Adopting Neuroscience: Parenting and Affective Indeterminacy

Body and Society 23 (3):130-155 (2017)

Abstract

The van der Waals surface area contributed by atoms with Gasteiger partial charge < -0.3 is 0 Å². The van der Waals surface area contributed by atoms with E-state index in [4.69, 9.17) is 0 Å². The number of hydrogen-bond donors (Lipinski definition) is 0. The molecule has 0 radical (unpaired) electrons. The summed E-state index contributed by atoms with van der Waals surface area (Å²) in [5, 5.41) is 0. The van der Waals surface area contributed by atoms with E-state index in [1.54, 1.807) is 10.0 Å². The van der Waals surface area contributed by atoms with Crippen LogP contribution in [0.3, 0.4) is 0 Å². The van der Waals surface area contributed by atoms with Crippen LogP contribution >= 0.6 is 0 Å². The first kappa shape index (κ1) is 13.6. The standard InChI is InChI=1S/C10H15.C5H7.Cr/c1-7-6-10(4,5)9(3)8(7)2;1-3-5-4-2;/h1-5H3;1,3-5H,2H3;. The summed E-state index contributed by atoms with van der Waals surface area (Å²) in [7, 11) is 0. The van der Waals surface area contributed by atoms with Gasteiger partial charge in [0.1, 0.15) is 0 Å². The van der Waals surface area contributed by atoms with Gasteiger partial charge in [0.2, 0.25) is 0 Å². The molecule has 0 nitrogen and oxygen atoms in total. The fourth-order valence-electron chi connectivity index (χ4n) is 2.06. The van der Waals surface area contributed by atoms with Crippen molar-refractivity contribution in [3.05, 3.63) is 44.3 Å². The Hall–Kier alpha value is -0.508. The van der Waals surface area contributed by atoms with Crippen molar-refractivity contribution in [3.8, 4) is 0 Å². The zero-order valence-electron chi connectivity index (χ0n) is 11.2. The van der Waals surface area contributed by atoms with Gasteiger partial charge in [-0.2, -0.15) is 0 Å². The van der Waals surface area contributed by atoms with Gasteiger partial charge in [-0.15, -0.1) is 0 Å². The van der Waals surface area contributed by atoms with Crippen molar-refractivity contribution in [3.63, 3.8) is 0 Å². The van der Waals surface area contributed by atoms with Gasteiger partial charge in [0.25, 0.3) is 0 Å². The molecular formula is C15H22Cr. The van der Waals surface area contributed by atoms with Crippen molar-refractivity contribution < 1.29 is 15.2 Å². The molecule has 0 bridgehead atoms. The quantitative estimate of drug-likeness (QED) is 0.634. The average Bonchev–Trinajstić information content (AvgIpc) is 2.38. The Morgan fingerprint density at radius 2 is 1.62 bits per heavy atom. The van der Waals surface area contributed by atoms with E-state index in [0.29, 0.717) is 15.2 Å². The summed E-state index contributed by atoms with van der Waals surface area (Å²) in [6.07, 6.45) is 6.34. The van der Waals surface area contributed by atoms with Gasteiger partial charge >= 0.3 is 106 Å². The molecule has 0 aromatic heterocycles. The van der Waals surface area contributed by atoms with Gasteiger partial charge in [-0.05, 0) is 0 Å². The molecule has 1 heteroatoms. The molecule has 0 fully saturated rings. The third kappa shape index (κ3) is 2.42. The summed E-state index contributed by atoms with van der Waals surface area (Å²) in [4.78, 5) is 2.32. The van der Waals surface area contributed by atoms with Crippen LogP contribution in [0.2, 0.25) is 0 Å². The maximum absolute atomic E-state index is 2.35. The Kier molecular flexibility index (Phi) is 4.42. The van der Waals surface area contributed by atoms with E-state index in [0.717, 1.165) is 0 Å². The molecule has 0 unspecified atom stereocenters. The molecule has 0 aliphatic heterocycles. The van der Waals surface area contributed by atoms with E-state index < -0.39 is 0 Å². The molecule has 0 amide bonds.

What happens when neuroscientific knowledges move from laboratories and clinics into therapeutic settings concerned with the care of children? ‘Brain-based parenting’ is a set of discourses and practices emerging at the confluence of attachment theory, neuroscience, psychotherapy and social work. The neuroscientific knowledges involved understand affective states such as fear, anger and intimacy as dynamic patterns of coordination between brain localities, as well as flows of biochemical signals via hormones such as cortisol. Drawing on our own attempts to adopt brain-based parenting, and engaging with various strands and critiques of new materialism and affect theory, we explore the ways in which the social sciences and humanities might fruitfully engage with neuroscientific concepts and affects. How does science-affected indeterminacy, with all its promises of ontological and experiential agency, help us to observe, wait, bind or hold together volatile mixtures of habit, speech and action?

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